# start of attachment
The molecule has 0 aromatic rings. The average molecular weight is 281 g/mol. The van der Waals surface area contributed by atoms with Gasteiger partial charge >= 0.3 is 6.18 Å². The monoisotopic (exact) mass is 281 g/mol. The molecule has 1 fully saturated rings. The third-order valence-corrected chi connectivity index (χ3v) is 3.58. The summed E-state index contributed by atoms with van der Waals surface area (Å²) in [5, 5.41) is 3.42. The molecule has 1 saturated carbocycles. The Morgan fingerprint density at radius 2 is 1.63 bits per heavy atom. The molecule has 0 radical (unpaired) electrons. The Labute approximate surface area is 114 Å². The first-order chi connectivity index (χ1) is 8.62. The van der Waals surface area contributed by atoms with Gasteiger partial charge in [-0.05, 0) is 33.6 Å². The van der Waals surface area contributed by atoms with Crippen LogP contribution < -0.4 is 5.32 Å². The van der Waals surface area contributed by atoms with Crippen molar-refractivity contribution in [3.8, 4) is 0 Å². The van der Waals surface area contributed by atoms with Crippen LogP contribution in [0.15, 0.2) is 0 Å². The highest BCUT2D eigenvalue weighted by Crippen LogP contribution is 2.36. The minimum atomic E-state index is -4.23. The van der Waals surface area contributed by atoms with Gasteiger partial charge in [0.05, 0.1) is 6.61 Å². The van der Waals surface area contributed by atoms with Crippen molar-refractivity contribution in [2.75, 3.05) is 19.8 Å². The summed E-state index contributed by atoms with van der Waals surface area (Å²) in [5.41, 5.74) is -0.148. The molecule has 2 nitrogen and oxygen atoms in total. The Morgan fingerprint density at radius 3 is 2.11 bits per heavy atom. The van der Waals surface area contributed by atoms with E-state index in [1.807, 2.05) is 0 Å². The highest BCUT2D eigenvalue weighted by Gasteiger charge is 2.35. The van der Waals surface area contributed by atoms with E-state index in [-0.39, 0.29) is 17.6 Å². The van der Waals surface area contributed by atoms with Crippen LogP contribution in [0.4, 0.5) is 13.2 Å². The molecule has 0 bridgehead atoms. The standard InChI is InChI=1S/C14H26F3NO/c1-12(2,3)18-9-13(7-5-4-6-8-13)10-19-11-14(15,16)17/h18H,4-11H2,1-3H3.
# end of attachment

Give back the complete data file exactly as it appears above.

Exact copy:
The molecule has 0 aromatic rings. The average molecular weight is 281 g/mol. The van der Waals surface area contributed by atoms with Gasteiger partial charge >= 0.3 is 6.18 Å². The monoisotopic (exact) mass is 281 g/mol. The molecule has 1 fully saturated rings. The third-order valence-corrected chi connectivity index (χ3v) is 3.58. The summed E-state index contributed by atoms with van der Waals surface area (Å²) in [5, 5.41) is 3.42. The molecule has 1 saturated carbocycles. The Morgan fingerprint density at radius 2 is 1.63 bits per heavy atom. The molecule has 0 radical (unpaired) electrons. The Labute approximate surface area is 114 Å². The first-order chi connectivity index (χ1) is 8.62. The van der Waals surface area contributed by atoms with Gasteiger partial charge in [-0.05, 0) is 33.6 Å². The van der Waals surface area contributed by atoms with Crippen LogP contribution < -0.4 is 5.32 Å². The van der Waals surface area contributed by atoms with Crippen molar-refractivity contribution in [3.8, 4) is 0 Å². The van der Waals surface area contributed by atoms with Crippen LogP contribution in [0.15, 0.2) is 0 Å². The highest BCUT2D eigenvalue weighted by Crippen LogP contribution is 2.36. The minimum atomic E-state index is -4.23. The van der Waals surface area contributed by atoms with Gasteiger partial charge in [0.05, 0.1) is 6.61 Å². The van der Waals surface area contributed by atoms with Crippen molar-refractivity contribution in [2.75, 3.05) is 19.8 Å². The summed E-state index contributed by atoms with van der Waals surface area (Å²) in [5.41, 5.74) is -0.148. The molecule has 2 nitrogen and oxygen atoms in total. The Morgan fingerprint density at radius 3 is 2.11 bits per heavy atom. The van der Waals surface area contributed by atoms with E-state index in [1.807, 2.05) is 0 Å². The highest BCUT2D eigenvalue weighted by Gasteiger charge is 2.35. The van der Waals surface area contributed by atoms with E-state index in [-0.39, 0.29) is 17.6 Å². The van der Waals surface area contributed by atoms with Crippen LogP contribution in [0.4, 0.5) is 13.2 Å². The molecule has 0 bridgehead atoms. The standard InChI is InChI=1S/C14H26F3NO/c1-12(2,3)18-9-13(7-5-4-6-8-13)10-19-11-14(15,16)17/h18H,4-11H2,1-3H3.